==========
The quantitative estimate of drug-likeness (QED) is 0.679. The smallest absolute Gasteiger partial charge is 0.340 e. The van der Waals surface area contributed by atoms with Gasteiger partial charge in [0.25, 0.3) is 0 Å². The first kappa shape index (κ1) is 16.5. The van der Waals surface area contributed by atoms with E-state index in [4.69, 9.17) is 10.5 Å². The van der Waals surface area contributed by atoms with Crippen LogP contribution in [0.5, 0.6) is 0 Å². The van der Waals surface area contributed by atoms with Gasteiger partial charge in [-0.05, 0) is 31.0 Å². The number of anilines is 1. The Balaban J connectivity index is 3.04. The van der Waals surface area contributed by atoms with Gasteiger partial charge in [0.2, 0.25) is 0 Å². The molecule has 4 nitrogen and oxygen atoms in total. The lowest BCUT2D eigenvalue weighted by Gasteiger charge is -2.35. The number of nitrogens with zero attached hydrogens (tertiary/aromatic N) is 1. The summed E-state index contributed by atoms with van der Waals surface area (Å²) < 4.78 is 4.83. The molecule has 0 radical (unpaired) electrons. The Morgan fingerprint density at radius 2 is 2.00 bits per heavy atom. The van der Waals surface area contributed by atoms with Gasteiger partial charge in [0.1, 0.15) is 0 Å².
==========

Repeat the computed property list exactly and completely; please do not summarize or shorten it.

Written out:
The quantitative estimate of drug-likeness (QED) is 0.679. The smallest absolute Gasteiger partial charge is 0.340 e. The van der Waals surface area contributed by atoms with Gasteiger partial charge in [0.25, 0.3) is 0 Å². The first kappa shape index (κ1) is 16.5. The van der Waals surface area contributed by atoms with E-state index in [4.69, 9.17) is 10.5 Å². The van der Waals surface area contributed by atoms with Crippen LogP contribution in [0.5, 0.6) is 0 Å². The van der Waals surface area contributed by atoms with Gasteiger partial charge in [-0.05, 0) is 31.0 Å². The number of anilines is 1. The Balaban J connectivity index is 3.04. The van der Waals surface area contributed by atoms with Gasteiger partial charge in [0.2, 0.25) is 0 Å². The molecule has 4 nitrogen and oxygen atoms in total. The lowest BCUT2D eigenvalue weighted by Gasteiger charge is -2.35. The number of nitrogens with zero attached hydrogens (tertiary/aromatic N) is 1. The summed E-state index contributed by atoms with van der Waals surface area (Å²) < 4.78 is 4.83. The molecule has 0 radical (unpaired) electrons. The Morgan fingerprint density at radius 2 is 2.00 bits per heavy atom. The van der Waals surface area contributed by atoms with Gasteiger partial charge in [0.1, 0.15) is 0 Å².